This hypothesis has been criticized by other scholarsFact|date=June 2008 of Japanese and Dravidian. Ōno was criticized for making errors in history and archaeology, and for various methodological errors in applying the comparative method, such as positing multiple correspondences without giving conditioning factors (for example, Tamil "c" : Japanese "s"; Tamil "c" : Japanese ∅; and Tamil ∅ : Japanese "s"), and several other shortcomings in data and application of theory.

Possible reconciliations

Not all of the hypotheses enunciated above are mutually incompatible. Very often, they involve different time depths. The more accepted relationships tend to be those lower in time, while hypotheses concerning deeper relationships tend to be more controversial at present. Further, some of these hypotheses may involve correct perceptions of relationship, but not resolve the question of whether the similarities noted are due to genetic relationship or areal influence. For example, the following grouping would reconcile all of those above: Japonic-Goguryeo < Goguryeo-Silla < Altaic < Eurasiatic < Nostratic (which includes Dravidian), with an areal influence on Japonic from Austronesian. While only a minority of linguists concerned would endorse such a grouping, it underlines that the difficulties involved in classifying Japanese concern general methodological issues for linguistics, and will probably only be resolved in tandem with these.

See also

*Korean language
*Ainu language
*Altaic languages

References

* Aston, William George. 1879. "A comparative study of the Japanese and Korean languages." "Journal of the Royal Asiatic Society of Britain and Ireland, New Series" 11, 317-364.
* Beckwith, Christopher I. 2004. "Koguryo: The Language of Japan's Continental Relatives: An Introduction to the Historical-Comparative Study of the Japanese-Koguryoic Languages, with a Preliminary Description of Archaic Northeastern Middle Chinese." Leiden: Brill Academic Publishers. ISBN 9004139494.
* Beckwith, Christopher I. 2006a. "Methodological observations on some recent studies of the early ethnolinguistic history of Korea and vicinity." "Altai Hakpo" 16: 199-234.
* Beckwith, Christopher I. 2006b. "The ethnolinguistic history of the early Korean peninsula region: Japanese-Koguryoic and other languages in the Koguryo, Paekche, and Silla kingdoms." "Journal of Inner and East Asian Studies", Vol. 2-2: 34-64.
* Caldwell, Robert. 1875. "A Comparative Grammar of the Dravidian or South-Indian Family of Languages", second edition, revised and enlarged. London: Trübner & Co. (Original edition: 1856.)
* Greenberg, Joseph H. 2000. "Indo-European and Its Closest Relatives: The Eurasiatic Language Family. Volume 1: Grammar." Stanford: Stanford University Press, 2000. ISBN 0804738122.
* Greenberg, Joseph H. 2002. "Indo-European and Its Closest Relatives: The Eurasiatic Language Family. Volume 2: Lexicon." Stanford: Stanford University Press, 2002. ISBN 0804746249.
* Greenberg, Joseph H. 2005. "Genetic Linguistics: Essays on Theory and Method", edited by William Croft. Oxford: Oxford University Press. ISBN 9780199257713.
* Kanazawa, Shōsaburō. 1910. "The Common Origin of the Japanese and Korean Languages." Tokyo: Sanseidō.
* Katsumi, Matsumoto. 2007. 世界言語のなかの日本語 ("Sekaigengo no nakano Nihongo", 'Japanese in the World's Languages'). Tokyo: 三省堂 Sanseido.
* Lewin, Bruno. 1976. [http://www.jstor.org/pss/132059 "Japanese and Korean: the problems and history of a linguistic comparison."] "Journal of Japanese Studies" 2.2, 389-412.
* Martin, Samuel E. 1966. [http://www.jstor.org/pss/411687 "Lexical evidence relating Korean to Japanese."] "Language" 12.2, 185-251.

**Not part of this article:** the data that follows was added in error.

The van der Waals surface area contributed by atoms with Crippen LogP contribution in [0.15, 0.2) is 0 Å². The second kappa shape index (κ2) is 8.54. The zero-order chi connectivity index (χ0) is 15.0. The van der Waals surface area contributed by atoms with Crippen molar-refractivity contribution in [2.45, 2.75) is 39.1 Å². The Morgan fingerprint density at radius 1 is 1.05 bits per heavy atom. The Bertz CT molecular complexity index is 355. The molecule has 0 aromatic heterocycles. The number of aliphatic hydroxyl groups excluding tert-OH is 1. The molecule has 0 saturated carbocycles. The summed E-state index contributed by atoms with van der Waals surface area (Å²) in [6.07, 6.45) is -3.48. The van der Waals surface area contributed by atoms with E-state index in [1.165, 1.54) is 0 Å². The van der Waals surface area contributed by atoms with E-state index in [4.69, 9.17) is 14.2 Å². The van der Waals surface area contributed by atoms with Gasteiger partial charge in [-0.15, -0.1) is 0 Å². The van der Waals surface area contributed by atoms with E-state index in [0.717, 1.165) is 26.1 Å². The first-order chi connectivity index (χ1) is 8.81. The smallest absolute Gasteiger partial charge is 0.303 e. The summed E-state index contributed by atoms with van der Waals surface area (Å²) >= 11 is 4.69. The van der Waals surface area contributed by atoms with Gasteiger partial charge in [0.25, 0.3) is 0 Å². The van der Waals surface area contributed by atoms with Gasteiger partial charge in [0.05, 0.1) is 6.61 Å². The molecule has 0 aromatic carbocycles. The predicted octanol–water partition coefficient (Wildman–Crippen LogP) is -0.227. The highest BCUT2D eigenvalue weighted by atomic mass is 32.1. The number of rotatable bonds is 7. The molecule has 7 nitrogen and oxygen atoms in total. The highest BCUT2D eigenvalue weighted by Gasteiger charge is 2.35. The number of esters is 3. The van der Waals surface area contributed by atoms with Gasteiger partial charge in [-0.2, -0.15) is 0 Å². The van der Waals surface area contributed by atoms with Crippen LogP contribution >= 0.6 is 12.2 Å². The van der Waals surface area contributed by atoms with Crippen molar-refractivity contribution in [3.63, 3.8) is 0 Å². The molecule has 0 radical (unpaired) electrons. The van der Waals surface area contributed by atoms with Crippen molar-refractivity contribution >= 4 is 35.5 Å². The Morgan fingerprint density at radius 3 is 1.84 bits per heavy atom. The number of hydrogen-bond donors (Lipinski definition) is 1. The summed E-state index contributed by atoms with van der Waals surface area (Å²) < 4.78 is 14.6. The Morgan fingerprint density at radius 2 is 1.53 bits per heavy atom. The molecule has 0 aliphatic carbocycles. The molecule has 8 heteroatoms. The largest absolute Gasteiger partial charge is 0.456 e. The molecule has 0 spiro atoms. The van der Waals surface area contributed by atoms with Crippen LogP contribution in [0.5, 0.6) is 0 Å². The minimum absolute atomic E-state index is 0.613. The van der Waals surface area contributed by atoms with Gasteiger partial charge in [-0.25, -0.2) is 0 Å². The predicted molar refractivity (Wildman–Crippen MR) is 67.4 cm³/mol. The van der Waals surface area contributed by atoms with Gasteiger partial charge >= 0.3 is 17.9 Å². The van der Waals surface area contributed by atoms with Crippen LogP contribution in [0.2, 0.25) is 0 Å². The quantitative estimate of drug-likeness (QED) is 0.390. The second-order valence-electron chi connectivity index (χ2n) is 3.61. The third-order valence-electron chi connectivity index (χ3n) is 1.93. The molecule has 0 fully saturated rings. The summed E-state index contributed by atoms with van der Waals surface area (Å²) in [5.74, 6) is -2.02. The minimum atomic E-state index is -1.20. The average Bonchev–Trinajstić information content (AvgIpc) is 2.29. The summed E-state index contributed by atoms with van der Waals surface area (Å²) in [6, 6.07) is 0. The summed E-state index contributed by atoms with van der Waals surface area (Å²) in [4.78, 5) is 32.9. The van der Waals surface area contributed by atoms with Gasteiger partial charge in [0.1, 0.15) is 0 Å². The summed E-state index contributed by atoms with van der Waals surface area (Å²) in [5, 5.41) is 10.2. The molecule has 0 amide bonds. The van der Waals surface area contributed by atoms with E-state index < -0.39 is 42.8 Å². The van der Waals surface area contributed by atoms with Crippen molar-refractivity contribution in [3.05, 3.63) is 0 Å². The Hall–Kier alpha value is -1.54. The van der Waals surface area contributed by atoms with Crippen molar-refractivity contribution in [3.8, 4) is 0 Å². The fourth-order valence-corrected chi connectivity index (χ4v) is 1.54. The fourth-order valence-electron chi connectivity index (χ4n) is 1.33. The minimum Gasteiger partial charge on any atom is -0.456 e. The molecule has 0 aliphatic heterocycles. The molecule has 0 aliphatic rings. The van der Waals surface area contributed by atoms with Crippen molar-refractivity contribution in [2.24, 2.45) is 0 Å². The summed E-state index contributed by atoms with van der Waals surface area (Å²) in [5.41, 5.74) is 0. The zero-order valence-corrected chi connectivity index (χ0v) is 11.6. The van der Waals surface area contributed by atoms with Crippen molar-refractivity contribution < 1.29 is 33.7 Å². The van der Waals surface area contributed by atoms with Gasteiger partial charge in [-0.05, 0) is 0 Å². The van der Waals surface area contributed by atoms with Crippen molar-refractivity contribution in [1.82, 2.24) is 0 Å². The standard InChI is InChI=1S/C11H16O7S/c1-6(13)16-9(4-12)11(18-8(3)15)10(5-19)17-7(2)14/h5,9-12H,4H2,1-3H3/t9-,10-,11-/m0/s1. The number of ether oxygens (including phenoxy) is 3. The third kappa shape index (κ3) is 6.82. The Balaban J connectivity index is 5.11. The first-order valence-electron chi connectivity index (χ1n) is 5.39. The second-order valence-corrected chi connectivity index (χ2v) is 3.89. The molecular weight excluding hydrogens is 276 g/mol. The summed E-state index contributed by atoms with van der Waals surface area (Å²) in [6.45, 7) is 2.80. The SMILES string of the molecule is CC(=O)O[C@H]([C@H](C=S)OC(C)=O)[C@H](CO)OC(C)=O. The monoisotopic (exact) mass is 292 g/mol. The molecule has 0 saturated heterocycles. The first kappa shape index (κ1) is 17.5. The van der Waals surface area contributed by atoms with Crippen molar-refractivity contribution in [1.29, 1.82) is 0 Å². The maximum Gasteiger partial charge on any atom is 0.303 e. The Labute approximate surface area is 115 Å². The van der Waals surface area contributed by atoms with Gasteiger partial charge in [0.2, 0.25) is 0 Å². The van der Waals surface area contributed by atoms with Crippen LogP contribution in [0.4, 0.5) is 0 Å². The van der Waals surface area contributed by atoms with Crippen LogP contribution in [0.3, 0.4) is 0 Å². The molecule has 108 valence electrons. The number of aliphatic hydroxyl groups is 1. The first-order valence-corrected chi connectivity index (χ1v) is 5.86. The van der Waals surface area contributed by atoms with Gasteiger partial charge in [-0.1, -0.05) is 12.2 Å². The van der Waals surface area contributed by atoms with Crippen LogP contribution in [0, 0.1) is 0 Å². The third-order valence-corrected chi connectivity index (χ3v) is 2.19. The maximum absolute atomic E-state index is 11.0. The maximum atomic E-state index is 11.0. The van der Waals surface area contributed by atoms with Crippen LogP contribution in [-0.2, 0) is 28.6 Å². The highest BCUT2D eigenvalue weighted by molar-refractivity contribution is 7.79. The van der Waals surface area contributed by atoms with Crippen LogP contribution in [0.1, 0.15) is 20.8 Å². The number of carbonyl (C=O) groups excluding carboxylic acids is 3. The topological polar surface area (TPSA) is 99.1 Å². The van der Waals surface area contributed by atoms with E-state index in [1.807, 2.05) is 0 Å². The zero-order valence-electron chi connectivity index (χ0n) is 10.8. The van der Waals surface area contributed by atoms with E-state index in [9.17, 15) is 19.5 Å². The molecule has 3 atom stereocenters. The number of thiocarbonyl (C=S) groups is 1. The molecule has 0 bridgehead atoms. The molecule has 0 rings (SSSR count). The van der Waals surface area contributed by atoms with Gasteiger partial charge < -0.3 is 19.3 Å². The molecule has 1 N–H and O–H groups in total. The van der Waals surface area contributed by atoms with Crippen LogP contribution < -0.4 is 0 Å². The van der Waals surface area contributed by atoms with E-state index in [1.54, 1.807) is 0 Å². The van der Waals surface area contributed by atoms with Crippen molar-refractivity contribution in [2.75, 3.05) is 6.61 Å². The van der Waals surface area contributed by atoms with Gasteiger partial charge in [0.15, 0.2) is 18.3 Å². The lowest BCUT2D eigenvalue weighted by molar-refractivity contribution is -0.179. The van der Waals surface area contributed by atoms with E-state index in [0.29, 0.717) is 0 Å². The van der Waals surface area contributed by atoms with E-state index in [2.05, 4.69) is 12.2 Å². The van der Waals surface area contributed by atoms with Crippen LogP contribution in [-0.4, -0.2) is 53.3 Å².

* Martin, Samuel E. 1968. "Grammatical elements relating Korean to Japanese." In "Proceedings of the Eighth Congress of Anthropological and Ethnological Sciences" B.9: 405-407.
* Martin, Samuel E. 1975. "Problems in establishing the prehistoric relationships of Korean and Japanese." In "Proceedings International Symposium Commemorating the 30th Anniversary of Korean Liberation." Seoul: National Academy of Sciences.
* Martin, Samuel E. 1990. "Morphological clues to the relationships of Japanese and Korean." In Philip Baldi, ed., "Linguistic Change and Reconstruction Methodology." Berlin: de Gruyter.
* Martin, Samuel E. 1991. "Recent research on the relationships of Japanese and Korean." In Sydney M. Lamb and E. Douglas Mitchell, eds., "Sprung from Some Common Source: Investigations into the Prehistory of Languages." Stanford: Stanford University Press.
* Martin, Samuel E. 1996. "Consonant Lenition in Korean and the Macro-Altaic Question." Honolulu: University of Hawaii Press. ISBN 0824818091.
* Miller, Roy Andrew. 1971. "Japanese and the Other Altaic Languages." Chicago: University of Chicago Press. ISBN 0226527190.
* Miller, Roy Andrew. 1980. "Origins of the Japanese Language: Lectures in Japan during the Academic Year 1977-78". Seattle: University of Washington Press. ISBN 0295957662.
* Miller, Roy Andrew. 1996. "Languages and History: Japanese, Korean and Altaic." Oslo: Institute for Comparative Research in Human Culture. ISBN 9748299694.
* Ōno, Susumu. n.d. [http://arutkural.tripod.com/tolcampus/jap-tamil.htm "The genealogy of the Japanese language: Tamil and Japanese."]
* Ōno, Susumu. 2000. 日本語の形成. 岩波書店. ISBN 4000017586.
* Poppe, Nicholas. 1965. "Introduction to Altaic Linguistics." Wiesbaden: Otto Harrassowitz.
* Riley, Barbara E. 2004. [http://www.kimsoft.com/2004/kr-jp-languageTxt.pdf "Aspects of the Genetic Relationship of the Korean and Japanese Languages"] . PhD thesis, University of Hawaii.
* Schmidt, Wilhelm. 1930. "Die Beziehungen der austrischen Sprachen zum Japanischen", 'The connections of the Austric languages to Japanese'. "Wiener Beitrag zur Kulturgeschichte und Linguistik" 1, 239-51.
* Starostin, Sergei A. 1991. "Altajskaja problema i proisxoždenie japonskogo jazyka", 'The Altaic Problem and the Origin of the Japanese Language'. Moscow: Nauka.
* Starostin, Sergei A., Anna V. Dybo, and Oleg A. Mudrak. 2003. "Etymological Dictionary of the Altaic Languages." Leiden: Brill. ISBN 9004131531.
* Trombetti, Alfredo. 1922-1923. "Elementi di glottologia", 2 volumes. Bologna: Nicola Zanichelli.
* Vovin, Alexander. 2003. 日本語系統論の現在:これからどこへ 'The genetic relationship of the Japanese language: where do we go from here?'. In Alexander Vovin and Toshiki Osada (eds.), 日本語系統論の現在 'Perspectives on the Origins of the Japanese Language'. Kyoto: International Center for Japanese Studies. ISSN 1346-6585.
* Whitman, John Bradford. 1985. "The Phonological Basis for the Comparison of Japanese and Korean." PhD thesis, Harvard University.